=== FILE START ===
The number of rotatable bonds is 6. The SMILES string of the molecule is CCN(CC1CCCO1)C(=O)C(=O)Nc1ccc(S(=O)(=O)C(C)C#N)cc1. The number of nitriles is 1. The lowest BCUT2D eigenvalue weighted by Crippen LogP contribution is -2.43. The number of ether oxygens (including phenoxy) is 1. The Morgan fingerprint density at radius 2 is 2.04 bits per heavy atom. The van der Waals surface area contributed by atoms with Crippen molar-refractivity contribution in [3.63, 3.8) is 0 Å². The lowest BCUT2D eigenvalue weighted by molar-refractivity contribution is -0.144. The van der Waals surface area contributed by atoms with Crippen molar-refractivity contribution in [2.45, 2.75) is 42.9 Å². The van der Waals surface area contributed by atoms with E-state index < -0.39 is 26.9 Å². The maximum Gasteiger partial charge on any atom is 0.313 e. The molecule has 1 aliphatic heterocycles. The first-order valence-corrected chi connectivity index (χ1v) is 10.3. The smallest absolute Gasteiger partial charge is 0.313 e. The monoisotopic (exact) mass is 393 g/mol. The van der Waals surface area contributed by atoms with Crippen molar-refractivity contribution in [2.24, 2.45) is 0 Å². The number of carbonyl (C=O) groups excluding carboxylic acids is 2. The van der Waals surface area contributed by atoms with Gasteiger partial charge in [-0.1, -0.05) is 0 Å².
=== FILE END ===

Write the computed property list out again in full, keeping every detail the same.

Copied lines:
The number of rotatable bonds is 6. The SMILES string of the molecule is CCN(CC1CCCO1)C(=O)C(=O)Nc1ccc(S(=O)(=O)C(C)C#N)cc1. The number of nitriles is 1. The lowest BCUT2D eigenvalue weighted by Crippen LogP contribution is -2.43. The number of ether oxygens (including phenoxy) is 1. The Morgan fingerprint density at radius 2 is 2.04 bits per heavy atom. The van der Waals surface area contributed by atoms with Crippen molar-refractivity contribution in [3.63, 3.8) is 0 Å². The lowest BCUT2D eigenvalue weighted by molar-refractivity contribution is -0.144. The van der Waals surface area contributed by atoms with Crippen molar-refractivity contribution in [2.45, 2.75) is 42.9 Å². The van der Waals surface area contributed by atoms with E-state index < -0.39 is 26.9 Å². The maximum Gasteiger partial charge on any atom is 0.313 e. The molecule has 1 aliphatic heterocycles. The first-order valence-corrected chi connectivity index (χ1v) is 10.3. The smallest absolute Gasteiger partial charge is 0.313 e. The monoisotopic (exact) mass is 393 g/mol. The van der Waals surface area contributed by atoms with Crippen molar-refractivity contribution in [2.24, 2.45) is 0 Å². The number of carbonyl (C=O) groups excluding carboxylic acids is 2. The van der Waals surface area contributed by atoms with Gasteiger partial charge in [-0.1, -0.05) is 0 Å².